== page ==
From School Library Journal
Grade 8 Up. A high-quality account of the events and issues surrounding the Supreme Court's decision. Stevens's sociological and legal history of reproductive issues in this country includes the early efforts of Margaret Sanger to bring legal information about contraception to women, efforts to overturn early legislation in regard to the private behaviors of married couples, and, ultimately, the Roe v. Wade case, as well as its future implications. The detailed chronology leading up to its presentation to the Supreme Court makes a compelling, readable narrative. Stevens not only writes in an evenhanded manner, avoiding the predictable pitfalls of emotionalism, but also highlights the personal stories of those individuals who figured prominently in the events. That this case was not so much an ending as a beginning is made clear by the author's account of legislation generated since the Supreme Court's landmark decision in the early 1970s. The ongoing divisiveness among Americans regarding the issue of abortion is made clear by the author's descriptions of the blockades and bombings of abortion clinics and even of the murders of clinic staffers. Inasmuch as the topic still figures prominently in the American political scene, this is a timely addition. An excellent resource for students researching critical social issues, the book stands equally well in defining a long chapter in America's social history.?Sylvia V. Meisner, Allen Middle School, Greensboro, NC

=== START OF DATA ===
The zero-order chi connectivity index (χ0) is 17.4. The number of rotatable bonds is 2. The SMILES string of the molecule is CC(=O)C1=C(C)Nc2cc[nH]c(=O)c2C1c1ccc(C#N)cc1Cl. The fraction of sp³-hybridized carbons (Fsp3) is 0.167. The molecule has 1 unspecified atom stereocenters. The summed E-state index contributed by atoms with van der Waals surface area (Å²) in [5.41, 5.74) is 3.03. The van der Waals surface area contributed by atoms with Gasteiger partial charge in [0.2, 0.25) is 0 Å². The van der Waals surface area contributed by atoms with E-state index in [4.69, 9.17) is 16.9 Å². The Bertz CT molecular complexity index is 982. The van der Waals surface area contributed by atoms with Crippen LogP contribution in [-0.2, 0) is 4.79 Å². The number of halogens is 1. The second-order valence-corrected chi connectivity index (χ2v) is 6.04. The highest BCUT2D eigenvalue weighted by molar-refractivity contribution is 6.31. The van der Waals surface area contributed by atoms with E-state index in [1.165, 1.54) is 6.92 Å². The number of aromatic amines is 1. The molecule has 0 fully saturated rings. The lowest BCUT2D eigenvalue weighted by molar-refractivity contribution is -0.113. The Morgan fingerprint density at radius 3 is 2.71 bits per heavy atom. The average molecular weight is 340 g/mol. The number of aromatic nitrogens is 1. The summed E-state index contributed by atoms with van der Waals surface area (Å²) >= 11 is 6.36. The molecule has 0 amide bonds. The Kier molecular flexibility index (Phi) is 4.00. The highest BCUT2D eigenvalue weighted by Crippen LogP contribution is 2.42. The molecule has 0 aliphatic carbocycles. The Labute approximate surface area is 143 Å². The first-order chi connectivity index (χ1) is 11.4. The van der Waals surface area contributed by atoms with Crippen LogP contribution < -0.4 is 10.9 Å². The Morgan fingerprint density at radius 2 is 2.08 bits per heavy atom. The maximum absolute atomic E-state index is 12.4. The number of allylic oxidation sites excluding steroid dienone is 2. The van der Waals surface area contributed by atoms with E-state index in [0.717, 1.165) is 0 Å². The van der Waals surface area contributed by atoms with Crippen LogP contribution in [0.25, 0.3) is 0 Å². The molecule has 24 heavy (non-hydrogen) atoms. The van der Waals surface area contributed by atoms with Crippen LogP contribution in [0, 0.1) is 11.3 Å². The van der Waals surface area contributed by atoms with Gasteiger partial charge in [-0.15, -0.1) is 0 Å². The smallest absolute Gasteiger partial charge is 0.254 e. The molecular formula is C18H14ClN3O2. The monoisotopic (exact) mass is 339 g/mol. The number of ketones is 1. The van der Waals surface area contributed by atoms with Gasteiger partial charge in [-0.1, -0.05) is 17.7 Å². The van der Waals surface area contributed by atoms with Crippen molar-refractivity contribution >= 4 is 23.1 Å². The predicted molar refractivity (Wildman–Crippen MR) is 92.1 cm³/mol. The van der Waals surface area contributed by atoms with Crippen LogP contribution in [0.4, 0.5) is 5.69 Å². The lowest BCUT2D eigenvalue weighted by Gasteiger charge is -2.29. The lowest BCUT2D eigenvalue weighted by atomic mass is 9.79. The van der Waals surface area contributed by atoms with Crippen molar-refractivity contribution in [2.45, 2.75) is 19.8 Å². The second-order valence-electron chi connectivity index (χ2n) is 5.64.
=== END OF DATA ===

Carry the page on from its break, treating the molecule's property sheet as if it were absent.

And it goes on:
Copyright 1997 Reed Business Information, Inc.
Gr. 8^-12. Stevens, who is no stranger to constitutional issues, tries his best to steer clear of the moral imperatives and the inflamed rhetoric that is so much a part of the abortion issue. He's not as conscientious about documentation: a bibliography gives the only clue to the dozens of quotes that enliven the text. Even so, this is an exceptional book, replete with the names and stories of the many people associated with the landmark court decision. The legal maneuvering and the incredible amount of detail involved could have been boring, but in Stevens' capable hands, the names--from Margaret Sanger and Norma McCorvey to P. T. Barnum and David Souter--and the contributions nearly leap off the page. And Stevens doesn't stop with the past. He also investigates the ongoing ramifications of the decision, both in the community and in the political arena. His hope that the flowering of such organizations as Common Ground will usher in a new era in the debate seems a fitting conclusion to this fascinating perspective on history in the making. A glossary and a bibliography are appended. Stephanie Zvirin